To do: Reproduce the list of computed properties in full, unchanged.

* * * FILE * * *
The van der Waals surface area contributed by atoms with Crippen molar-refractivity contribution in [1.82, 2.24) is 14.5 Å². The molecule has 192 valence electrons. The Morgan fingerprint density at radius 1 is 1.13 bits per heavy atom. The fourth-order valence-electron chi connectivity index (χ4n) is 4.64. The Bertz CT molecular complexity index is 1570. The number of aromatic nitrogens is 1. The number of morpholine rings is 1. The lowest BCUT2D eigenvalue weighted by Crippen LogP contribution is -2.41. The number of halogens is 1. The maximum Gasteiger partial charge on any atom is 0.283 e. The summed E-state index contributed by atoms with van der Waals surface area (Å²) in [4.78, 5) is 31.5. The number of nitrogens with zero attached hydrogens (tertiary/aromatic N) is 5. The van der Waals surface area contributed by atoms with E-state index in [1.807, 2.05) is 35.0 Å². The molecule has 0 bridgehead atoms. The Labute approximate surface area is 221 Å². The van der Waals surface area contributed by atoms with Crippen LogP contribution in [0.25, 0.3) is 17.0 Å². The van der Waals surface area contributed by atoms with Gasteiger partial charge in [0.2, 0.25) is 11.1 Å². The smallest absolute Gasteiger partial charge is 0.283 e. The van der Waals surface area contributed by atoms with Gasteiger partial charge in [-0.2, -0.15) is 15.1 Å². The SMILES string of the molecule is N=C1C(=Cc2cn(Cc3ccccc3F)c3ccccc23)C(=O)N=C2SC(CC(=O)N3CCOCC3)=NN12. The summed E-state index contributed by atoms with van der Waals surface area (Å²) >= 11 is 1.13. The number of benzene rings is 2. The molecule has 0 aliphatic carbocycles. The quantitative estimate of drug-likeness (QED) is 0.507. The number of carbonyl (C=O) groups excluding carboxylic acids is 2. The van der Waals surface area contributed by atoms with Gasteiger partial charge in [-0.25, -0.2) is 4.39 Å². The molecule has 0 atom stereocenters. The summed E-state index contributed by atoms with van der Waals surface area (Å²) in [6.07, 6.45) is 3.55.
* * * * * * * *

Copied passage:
The van der Waals surface area contributed by atoms with Crippen molar-refractivity contribution in [1.82, 2.24) is 14.5 Å². The molecule has 192 valence electrons. The Morgan fingerprint density at radius 1 is 1.13 bits per heavy atom. The fourth-order valence-electron chi connectivity index (χ4n) is 4.64. The Bertz CT molecular complexity index is 1570. The number of aromatic nitrogens is 1. The number of morpholine rings is 1. The lowest BCUT2D eigenvalue weighted by Crippen LogP contribution is -2.41. The number of halogens is 1. The maximum Gasteiger partial charge on any atom is 0.283 e. The summed E-state index contributed by atoms with van der Waals surface area (Å²) in [4.78, 5) is 31.5. The number of nitrogens with zero attached hydrogens (tertiary/aromatic N) is 5. The van der Waals surface area contributed by atoms with E-state index in [1.807, 2.05) is 35.0 Å². The molecule has 0 bridgehead atoms. The Labute approximate surface area is 221 Å². The van der Waals surface area contributed by atoms with Crippen LogP contribution in [0.25, 0.3) is 17.0 Å². The van der Waals surface area contributed by atoms with Gasteiger partial charge in [0.2, 0.25) is 11.1 Å². The smallest absolute Gasteiger partial charge is 0.283 e. The van der Waals surface area contributed by atoms with Gasteiger partial charge in [-0.2, -0.15) is 15.1 Å². The SMILES string of the molecule is N=C1C(=Cc2cn(Cc3ccccc3F)c3ccccc23)C(=O)N=C2SC(CC(=O)N3CCOCC3)=NN12. The summed E-state index contributed by atoms with van der Waals surface area (Å²) >= 11 is 1.13. The number of benzene rings is 2. The molecule has 0 aliphatic carbocycles. The quantitative estimate of drug-likeness (QED) is 0.507. The number of carbonyl (C=O) groups excluding carboxylic acids is 2. The van der Waals surface area contributed by atoms with Gasteiger partial charge in [-0.25, -0.2) is 4.39 Å². The molecule has 0 atom stereocenters. The summed E-state index contributed by atoms with van der Waals surface area (Å²) in [6.07, 6.45) is 3.55.